• According to the National Pet Owners Survey, conducted by the American Pet Products Association (APPA) for 2017-2018, it’s estimated that about 48 percent of U.S. households, or about 60.2 million homes own a dog; and there were a total of 89.7 million owned dogs in the U.S. at the start of 2016.
  • Dogs have almost as many taste buds as humans. They have about 1700 taste buds while humans have between 2000 and 10,000. Pity the poor cat that has fewer than 500 taste buds – and they can’t taste sweets.
  • Surveys show that 45 percent people let their dogs sleep in their bed.
  • Your dog’s nose print is absolutely unique to him just like a fingerprint.
  • Your dog curls up to sleep in a ball to protect his vital organs. This is a holdover from ancient times when dogs/wolves had to protect themselves while they slept. Many things dogs to instinctively are for protection.
  • When your dog potties and kicks back with his back legs he’s not celebrating or showing off. His paws contain scent glands. Kicking dirt back over his feces is a way of marking his territory.
  • Many dog owners use a Dremel tool with a sanding bit to help keep their dogs’ nails in proper condition. It only takes minutes a day and eliminates the fear of nicking the quick which can cause pain and bleeding.
  • The tallest dog in recorded history is a Great Dane named Zeus. Zeus reportedly was 3 feet, 7 inches tall.
  • An Irish Wolfhound by the name of Keon has the distinction of having the longest tail in world history. His tail is 30.5 inches in length which is equivalent to the size of the average two-year-old child!
  • The Guinness World Book of Records has recognized a Neapolitan Mastiff named Tia as the mother of the largest litter of puppies. Whelped in 2004, Tia’s litter had 24 puppies in it.
  • John Steinbeck’s Irish Setter puppy destroyed half of the manuscript of Of Mice and Men during a teething phase. The puppy consumed what amounted to two months of work on the book.
  • Before he became Eddie, the beloved Jack Russell Terrier from the hit TV show Frasier, Moose was rehomed for his mischievous ways which included escaping his yard, chasing horses, and killing a neighbor’s cat. He was rescued from a shelter by a dog trainer who taught the dog skills to help reduce his prey drive and improve his trick repertoire. Her work landed Moose a recurring role as the beloved terrier companion of Marty Crane on Frasier. Moose received more fan mail than any other cast member of the TV show.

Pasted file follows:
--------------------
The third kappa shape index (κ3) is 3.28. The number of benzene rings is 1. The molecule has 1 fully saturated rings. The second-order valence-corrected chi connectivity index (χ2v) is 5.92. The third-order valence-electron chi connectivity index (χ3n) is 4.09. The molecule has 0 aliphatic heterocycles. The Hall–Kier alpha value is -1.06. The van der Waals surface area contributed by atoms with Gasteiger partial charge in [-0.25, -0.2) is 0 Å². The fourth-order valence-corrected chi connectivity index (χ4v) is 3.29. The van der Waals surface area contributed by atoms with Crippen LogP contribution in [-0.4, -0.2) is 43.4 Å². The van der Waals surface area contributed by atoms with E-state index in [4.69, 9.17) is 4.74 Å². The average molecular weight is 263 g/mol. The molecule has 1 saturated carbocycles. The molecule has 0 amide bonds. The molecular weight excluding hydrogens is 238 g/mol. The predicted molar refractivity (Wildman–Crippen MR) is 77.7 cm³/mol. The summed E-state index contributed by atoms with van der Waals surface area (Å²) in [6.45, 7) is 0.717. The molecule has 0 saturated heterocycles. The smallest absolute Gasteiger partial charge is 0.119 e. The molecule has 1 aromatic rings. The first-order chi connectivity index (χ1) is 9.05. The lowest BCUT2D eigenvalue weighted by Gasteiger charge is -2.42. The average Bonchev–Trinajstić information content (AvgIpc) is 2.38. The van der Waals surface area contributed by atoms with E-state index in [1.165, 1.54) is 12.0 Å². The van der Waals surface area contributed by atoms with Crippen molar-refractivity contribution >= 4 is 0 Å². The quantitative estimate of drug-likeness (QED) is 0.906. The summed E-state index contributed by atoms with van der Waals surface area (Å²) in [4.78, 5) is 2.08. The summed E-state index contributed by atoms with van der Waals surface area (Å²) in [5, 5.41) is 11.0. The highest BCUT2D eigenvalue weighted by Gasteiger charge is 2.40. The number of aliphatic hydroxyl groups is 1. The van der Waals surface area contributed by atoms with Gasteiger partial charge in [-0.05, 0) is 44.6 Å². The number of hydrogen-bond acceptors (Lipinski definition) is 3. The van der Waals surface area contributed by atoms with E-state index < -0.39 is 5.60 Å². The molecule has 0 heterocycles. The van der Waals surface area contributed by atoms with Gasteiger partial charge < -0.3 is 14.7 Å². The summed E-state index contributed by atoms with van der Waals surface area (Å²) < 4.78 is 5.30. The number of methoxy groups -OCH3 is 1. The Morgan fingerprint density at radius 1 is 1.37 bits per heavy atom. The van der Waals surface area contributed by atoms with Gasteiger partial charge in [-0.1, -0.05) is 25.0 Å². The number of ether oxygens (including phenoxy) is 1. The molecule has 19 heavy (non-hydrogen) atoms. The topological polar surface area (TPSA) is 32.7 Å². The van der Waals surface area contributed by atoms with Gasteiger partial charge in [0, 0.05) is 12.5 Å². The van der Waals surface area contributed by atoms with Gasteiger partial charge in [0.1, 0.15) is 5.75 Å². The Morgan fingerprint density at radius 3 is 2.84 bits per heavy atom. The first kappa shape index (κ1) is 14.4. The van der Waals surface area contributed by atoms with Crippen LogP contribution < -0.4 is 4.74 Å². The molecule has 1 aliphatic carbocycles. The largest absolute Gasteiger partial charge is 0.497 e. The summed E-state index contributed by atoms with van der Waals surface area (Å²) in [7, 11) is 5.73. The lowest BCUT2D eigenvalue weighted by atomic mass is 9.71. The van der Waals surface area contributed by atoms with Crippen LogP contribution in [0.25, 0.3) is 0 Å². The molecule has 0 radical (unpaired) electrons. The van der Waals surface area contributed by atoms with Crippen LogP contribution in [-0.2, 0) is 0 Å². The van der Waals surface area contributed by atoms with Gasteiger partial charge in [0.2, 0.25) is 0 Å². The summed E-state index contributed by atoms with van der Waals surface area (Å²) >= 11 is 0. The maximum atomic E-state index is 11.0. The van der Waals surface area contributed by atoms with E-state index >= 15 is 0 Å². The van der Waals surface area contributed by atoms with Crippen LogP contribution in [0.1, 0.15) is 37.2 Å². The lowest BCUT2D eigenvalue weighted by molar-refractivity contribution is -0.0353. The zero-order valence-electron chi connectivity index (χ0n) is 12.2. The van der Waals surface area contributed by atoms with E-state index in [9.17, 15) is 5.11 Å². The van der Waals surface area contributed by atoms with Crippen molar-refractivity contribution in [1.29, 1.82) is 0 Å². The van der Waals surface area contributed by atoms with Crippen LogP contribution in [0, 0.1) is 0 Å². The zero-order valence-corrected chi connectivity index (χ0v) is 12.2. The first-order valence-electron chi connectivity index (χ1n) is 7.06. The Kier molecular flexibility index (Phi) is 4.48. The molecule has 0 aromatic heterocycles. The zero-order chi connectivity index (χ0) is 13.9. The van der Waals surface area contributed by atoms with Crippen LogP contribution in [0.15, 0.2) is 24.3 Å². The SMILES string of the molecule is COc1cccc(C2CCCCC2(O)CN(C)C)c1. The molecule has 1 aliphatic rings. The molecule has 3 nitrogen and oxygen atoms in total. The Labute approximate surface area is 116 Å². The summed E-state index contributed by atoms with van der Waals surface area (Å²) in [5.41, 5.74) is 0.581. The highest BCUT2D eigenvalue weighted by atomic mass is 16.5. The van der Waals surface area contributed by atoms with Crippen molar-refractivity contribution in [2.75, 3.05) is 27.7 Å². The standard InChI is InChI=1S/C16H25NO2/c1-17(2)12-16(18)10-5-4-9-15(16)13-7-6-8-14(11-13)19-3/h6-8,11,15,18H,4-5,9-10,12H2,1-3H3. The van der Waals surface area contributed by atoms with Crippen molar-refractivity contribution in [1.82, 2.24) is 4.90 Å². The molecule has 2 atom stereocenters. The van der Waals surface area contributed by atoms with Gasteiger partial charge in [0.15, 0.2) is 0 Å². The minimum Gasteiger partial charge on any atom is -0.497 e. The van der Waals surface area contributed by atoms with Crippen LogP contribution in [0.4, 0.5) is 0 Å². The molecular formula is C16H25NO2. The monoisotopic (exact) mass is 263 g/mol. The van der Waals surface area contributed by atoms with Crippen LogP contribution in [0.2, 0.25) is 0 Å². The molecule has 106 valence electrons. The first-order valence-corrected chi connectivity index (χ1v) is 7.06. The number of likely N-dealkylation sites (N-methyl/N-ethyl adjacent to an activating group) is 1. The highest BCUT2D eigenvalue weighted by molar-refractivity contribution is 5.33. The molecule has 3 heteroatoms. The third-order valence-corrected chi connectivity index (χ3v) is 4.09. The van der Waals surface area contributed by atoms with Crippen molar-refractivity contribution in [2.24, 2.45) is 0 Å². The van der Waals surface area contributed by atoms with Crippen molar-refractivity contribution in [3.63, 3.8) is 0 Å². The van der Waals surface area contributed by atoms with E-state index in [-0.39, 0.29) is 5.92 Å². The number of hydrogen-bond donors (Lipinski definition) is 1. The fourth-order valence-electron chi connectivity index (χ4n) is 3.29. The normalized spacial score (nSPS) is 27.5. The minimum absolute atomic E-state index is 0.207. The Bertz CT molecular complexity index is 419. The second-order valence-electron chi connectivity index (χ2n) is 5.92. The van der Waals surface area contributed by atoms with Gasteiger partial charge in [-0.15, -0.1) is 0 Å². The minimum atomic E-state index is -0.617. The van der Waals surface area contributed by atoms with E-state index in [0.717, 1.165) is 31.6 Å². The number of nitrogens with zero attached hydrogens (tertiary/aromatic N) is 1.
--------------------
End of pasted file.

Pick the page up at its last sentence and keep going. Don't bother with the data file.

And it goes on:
• Sigmund Freud’s Chow Chow Jofi played a significant role in his practice. Jofi often visited sessions with patients as he was known to have a calming effect on them.
  • The American Kennel Club classifies the over 150 different recognized dog breeds into seven different groups. They are as follows: Sporting, Non-Sporting, Herding, Hounds, Terriers, Toys, and Working.
  • Designer dogs have their own registering body known as the International Designer Canine Registry. Here, breeders of cross-breeds such as the Labradoodle, Goldendoodle, Cavapoo, and more can register their dogs, list puppies for sale, and take advantage of the company’s pedigree tracking software.
  • When a dog is hot, they shed the excess heat through sweat glands in their paw pads.
  • Many people are often confused when it comes to the colors of Labrador Retrievers and Golden Retrievers. The Golden Retriever’s coat will always be golden-hued and ranges in intensity from a light cream to a rich red. The Labrador Retriever comes in the following colors: chocolate, black, and yellow. Consequently, there is no such thing as a “Yellow Lab” or a “Golden Lab.”
  • Contrary to prevailing opinion, dogs can learn to associate certain words with a specific meaning. A dog possesses the intelligence to recognize and retain up to a 1,000 words and what we mean we say it.
  • As a general rule of thumb, small dog breeds enjoy greater longevity than their larger breed counterparts.
  • A study by Cornell University concluded that the dog became a domesticated animal approximately 9,000 to 34,000 years ago.
  • The act of petting a dog is beneficial to both the dog and the human. Petting a dog induces the release of oxytocin, “the feel good” chemical.



Leave a Reply

Your email address will not be published. Required fields are marked *

Table of Contents